There’s more value in unearthing our backyard stories like never before

Australians have always prided themselves on mateship – that much talked about ability of helping each other when times get tough.

That “mateship” – and, truthfully, it’s a word I really don’t like – has been on full display this summer, as fires and then floods wreaked havoc on communities and the offers of help and donations rolled in.

Greig Pickhaver uncovers the Gold Coast, Footscray and Kalgoorlie in Secrets of Our Cities.

For better (the more than $500 million raised) or worse (the backlash against how that money was being used), it has been a bonding moment and it is also something that’s been reflected on our screens of late.

I think we’re getting more curious about how other people live their lives, about how they got to where they are and what’s behind the picture-postcard veneer we have accepted for so long.

Basically, we’re loving ourselves sick and between this and the ABC’s Back Roads, no loose floorboard will be left unturned in our quest for local colour. All towns great and small are getting the once-over, which is no bad thing and makes a decent change from Great Railway Adventures in Moscow’s outer suburbs.

ABC’s Back Roads in Jabiru, NT.Credit:

Although only three episodes long, this second season of Secrets of Our Cities is a terrific dig into three well-known places – Queensland’s Gold Coast, the Melbourne suburb of Footscray and the WA gold mining town of Kalgoorlie – but it’s not just interested in the fluffy stuff.

For the first episode about the Gold Coast, it would have been easy for host Greig Pickhaver (aka HG Nelson) to trot out old footage of the bikini-clad meter maids, but instead they neatly pivot from bikinis to the story of a Maltese migrant who moved to the Gold Coast after he felt lonely in Sydney and was sick of being called a wog. To make money he started photographing models in the new-fangled bikinis and went on to become one of the Coast’s most prominent fundraisers for charity and to instigate Christmas lunches for the lonely. That's the kind of stuff I want know.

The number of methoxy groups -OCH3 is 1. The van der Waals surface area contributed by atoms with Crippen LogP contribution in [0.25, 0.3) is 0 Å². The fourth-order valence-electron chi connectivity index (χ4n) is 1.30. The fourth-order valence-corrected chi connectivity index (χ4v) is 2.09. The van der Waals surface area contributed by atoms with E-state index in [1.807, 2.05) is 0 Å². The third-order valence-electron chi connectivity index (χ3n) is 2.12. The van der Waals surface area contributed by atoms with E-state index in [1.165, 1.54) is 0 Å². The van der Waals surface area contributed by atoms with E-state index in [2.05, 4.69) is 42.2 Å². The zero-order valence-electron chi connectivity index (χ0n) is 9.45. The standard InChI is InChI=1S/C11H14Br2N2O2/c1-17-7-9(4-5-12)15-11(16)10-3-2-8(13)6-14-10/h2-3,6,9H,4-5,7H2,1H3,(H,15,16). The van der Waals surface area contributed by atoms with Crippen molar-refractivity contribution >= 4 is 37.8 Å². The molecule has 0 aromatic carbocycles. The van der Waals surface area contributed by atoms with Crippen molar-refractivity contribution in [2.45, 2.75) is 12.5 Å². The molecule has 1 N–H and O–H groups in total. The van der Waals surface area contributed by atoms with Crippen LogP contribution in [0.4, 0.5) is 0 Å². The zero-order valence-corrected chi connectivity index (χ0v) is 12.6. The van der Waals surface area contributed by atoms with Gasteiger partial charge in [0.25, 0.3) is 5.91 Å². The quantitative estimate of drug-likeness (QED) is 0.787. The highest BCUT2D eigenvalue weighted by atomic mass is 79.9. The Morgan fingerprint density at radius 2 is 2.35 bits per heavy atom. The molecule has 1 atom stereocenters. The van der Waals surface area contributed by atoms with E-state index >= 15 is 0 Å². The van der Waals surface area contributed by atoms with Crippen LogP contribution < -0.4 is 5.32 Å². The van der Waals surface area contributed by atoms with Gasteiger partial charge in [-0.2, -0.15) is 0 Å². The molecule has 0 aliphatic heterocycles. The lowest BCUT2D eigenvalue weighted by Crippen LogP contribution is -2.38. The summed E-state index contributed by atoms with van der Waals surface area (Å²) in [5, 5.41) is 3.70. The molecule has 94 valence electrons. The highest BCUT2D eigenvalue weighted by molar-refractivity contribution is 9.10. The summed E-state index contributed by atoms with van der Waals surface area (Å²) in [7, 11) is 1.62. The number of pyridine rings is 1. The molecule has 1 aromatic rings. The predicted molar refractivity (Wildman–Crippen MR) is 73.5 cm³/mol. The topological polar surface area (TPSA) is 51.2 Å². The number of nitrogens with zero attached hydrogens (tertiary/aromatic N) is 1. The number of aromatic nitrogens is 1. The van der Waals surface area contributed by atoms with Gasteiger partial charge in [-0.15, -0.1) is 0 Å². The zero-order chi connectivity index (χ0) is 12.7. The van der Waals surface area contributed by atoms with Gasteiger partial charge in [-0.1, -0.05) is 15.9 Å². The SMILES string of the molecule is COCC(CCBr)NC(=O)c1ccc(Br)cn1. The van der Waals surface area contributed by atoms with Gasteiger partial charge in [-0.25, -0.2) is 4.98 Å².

The same goes for the story of the sugar cane farmers. Again, it would have been easy to settle for shots of luscious green fields and the story of the German migrants who turned the swamps into profitable land – and those stories are covered – but Pickhaver also reveals a history of slave labour  and the even more distressing fact that the graves of many of those Islander workers were bulldozed to make way for a golf course.

Pickhaver makes for a genial, if not awkward, host. He comes to life in the less scripted segments of the series, but there was one point when I just wanted him to reach out and give a manly side-on hug during a tearful interview.

It’s the real stories that make shows such as Secrets of Our Cities and Back Roads so great. These are real people and their towns. It’s not some celebrity being flown to rural Belgium to discover their great-great-great grandfather was a Flemish weaver, it’s learning about our own backyards. I grew up near the Gold Coast, but to me it was little more than Pacific Fair Shopping Centre and where my aunty lived with her budgies. This made me want to go back and take a second look at the place.

SBS, Sunday, 7.30pm

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